A colourful future

The Conservation of Roman Frescoes in the City Centre of Ephesos

Ephesos, Terrace House 2, Unit 2, Room SR 27a before and after conservation (© OeAW-OeAI/Ceren Gürçay Yılmaz; Niki Gail)

Terrace House 2 in Ephesos is an impressive monument to the domestic culture of the Roman elites. Strictly speaking, it is a 4000 square metre insula on which seven houses were built on three terraces. The interior decoration is impressive due to the use of luxurious materials and high craftsmanship. The frescoes that adorned the walls of numerous rooms immediately catch the eye of today's viewer. A tour of Terrace House 2 via galleries reveals the full splendour of these paintings, which are often several metres high and in an exceptionally good state of preservation.

Nevertheless, various events and processes over the course of the last 2000 years have taken their toll on the frescoes. Painted over again and again, the wall surfaces served, for example, as a substrate for graffiti and dipinti; scribbles can be found on almost every painted wall. Fire damage and deformations can be traced back in most cases to the destruction of the building in the course of a great series of earthquakes in the later 3rd century AD. Immediately afterwards, many of the paintings on the now ruinous and roofless building were exposed to wind and weather before being slowly covered with earth.

The excavations of Terrace House 2 from the 1960s onwards exposed the frescoes room by room and, despite the immediate erection of protective roofs, they were again exposed to the weather and, of course, to the excavation activity itself, and suffered further loss of substance. In addition, initial conservation measures were taken using materials that retrospectively proved to be harmful to the ancient surfaces. It was not until the construction of the large protective building in 2000 that it was possible to view the entire stock of paintings and assess their state of preservation. This revealed serious damage, ranging from easily removable dirt, mould and fungal infestation to various persistent encrustations and extensive peeling of the surfaces.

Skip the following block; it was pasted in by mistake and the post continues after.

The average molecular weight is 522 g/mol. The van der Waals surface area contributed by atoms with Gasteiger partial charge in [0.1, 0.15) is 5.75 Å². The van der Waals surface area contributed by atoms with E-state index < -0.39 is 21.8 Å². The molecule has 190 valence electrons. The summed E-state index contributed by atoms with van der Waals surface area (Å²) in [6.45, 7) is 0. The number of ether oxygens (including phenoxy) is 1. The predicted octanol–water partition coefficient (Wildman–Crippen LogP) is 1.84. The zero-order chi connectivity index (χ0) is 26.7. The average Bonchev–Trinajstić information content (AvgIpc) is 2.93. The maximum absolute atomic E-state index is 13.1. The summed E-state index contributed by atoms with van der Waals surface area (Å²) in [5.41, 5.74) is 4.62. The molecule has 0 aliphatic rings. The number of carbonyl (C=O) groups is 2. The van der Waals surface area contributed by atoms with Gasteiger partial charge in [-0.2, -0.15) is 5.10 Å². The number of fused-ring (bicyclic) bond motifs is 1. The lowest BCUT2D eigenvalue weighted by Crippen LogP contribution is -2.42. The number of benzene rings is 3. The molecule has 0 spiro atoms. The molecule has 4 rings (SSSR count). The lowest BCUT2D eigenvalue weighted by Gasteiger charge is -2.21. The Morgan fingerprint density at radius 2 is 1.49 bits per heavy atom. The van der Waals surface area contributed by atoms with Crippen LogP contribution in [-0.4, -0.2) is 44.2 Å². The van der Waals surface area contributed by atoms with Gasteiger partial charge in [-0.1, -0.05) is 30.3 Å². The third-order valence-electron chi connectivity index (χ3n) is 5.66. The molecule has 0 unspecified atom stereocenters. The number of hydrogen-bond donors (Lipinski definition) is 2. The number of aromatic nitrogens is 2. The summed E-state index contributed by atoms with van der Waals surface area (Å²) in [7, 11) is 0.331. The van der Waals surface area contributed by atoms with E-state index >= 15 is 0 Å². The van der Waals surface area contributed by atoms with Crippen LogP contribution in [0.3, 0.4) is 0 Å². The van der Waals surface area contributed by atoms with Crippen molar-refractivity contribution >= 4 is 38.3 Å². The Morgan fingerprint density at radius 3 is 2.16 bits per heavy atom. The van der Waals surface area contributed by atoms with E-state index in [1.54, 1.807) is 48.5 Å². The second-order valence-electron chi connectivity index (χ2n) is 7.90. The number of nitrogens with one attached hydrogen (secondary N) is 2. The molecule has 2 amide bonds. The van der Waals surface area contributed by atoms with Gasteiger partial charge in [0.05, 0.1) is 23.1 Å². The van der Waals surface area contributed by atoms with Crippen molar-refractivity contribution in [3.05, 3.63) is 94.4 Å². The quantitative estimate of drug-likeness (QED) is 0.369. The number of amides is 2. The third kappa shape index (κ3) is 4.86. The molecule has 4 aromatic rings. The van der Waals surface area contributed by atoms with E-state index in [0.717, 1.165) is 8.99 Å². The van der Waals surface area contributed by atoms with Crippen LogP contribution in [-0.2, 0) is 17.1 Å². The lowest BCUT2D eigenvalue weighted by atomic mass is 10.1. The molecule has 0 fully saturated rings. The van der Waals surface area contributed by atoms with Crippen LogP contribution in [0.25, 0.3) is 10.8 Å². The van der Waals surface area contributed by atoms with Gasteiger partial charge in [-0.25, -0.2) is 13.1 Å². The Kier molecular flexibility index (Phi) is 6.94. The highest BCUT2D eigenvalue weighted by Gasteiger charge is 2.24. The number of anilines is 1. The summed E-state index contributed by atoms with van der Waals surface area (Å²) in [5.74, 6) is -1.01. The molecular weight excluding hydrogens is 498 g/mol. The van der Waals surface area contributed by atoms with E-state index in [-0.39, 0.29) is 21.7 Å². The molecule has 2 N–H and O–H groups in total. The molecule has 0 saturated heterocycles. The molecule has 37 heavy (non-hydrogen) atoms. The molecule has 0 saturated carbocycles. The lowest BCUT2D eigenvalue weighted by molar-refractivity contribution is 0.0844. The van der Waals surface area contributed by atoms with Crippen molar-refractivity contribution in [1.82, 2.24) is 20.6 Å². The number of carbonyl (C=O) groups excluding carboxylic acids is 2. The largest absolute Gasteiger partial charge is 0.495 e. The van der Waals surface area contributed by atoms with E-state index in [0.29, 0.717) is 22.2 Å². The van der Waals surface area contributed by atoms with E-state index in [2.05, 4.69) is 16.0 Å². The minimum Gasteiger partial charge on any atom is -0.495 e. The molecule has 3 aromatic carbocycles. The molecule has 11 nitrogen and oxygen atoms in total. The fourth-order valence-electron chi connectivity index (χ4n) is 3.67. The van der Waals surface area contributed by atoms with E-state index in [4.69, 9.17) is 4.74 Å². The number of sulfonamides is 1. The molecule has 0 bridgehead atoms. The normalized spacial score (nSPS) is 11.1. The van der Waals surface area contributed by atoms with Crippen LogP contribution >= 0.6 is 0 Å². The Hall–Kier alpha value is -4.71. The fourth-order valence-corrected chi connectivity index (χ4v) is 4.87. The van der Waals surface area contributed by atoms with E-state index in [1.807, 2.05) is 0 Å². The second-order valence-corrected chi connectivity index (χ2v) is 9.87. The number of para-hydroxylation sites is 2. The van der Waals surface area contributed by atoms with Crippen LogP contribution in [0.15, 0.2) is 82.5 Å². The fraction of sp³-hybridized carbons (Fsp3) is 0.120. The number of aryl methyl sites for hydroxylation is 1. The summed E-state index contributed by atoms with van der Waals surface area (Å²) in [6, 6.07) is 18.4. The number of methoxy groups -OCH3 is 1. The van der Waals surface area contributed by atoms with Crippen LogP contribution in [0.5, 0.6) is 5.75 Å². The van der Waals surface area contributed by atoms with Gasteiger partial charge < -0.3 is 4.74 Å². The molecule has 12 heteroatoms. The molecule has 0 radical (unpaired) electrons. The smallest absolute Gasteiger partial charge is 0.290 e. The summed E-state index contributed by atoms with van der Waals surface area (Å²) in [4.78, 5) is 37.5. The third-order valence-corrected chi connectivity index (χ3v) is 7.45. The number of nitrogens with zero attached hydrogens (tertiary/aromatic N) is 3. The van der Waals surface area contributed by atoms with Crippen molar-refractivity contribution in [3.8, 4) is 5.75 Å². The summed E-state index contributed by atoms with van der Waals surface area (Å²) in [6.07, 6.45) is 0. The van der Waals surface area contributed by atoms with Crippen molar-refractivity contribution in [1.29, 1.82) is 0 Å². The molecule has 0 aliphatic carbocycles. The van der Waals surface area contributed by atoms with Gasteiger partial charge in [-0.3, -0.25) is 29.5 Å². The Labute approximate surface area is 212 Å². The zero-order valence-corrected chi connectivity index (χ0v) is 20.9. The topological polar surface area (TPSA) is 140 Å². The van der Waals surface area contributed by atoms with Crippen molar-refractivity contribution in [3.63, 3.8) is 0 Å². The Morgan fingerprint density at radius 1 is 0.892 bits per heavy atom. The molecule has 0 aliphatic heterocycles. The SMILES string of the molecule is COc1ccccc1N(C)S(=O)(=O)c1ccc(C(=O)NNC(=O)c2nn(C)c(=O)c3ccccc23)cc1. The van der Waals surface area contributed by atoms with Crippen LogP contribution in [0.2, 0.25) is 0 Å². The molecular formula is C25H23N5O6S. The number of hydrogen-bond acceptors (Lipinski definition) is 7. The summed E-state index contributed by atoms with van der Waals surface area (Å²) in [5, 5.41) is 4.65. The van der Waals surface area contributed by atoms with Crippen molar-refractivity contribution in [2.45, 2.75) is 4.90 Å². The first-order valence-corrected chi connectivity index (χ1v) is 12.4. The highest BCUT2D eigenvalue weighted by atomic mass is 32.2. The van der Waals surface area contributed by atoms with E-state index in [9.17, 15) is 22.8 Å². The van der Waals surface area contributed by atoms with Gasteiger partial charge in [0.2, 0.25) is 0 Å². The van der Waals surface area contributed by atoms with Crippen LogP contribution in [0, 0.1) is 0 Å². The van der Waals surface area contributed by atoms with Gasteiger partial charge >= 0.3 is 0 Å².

It was imperative to begin conservation measures in order to sustainably secure the frescoes in Terrace House 2 and present them according to a consistent concept. The heritage project, which is scheduled to last for years, is being carried out by experts from Ankara Hacı Bayram Veli University and provides for only damage to be treated, the antique inventory to be secured and the surfaces to be cleaned; no additions or even reconstructions will be made. Every year, conservation specialists work with students in Ephesos for several months, internships are offered and academic papers are being written. In addition to the conservation aspects, the attractiveness of this project for the public should not be underestimated. Visitors to Terrace House 2 are offered a direct insight into conservation work, and the work areas are easily visible.

The cooperation between the Austrian Archaeological Institute and the Ankara Hacı Bayram Veli University is to be continued in the coming years and, as in the past, we hope for support from the Ephesus Foundation. Together we have set ourselves the ambitious goal of letting the colourful splendour of the Ephesian frescoes shine for future generations.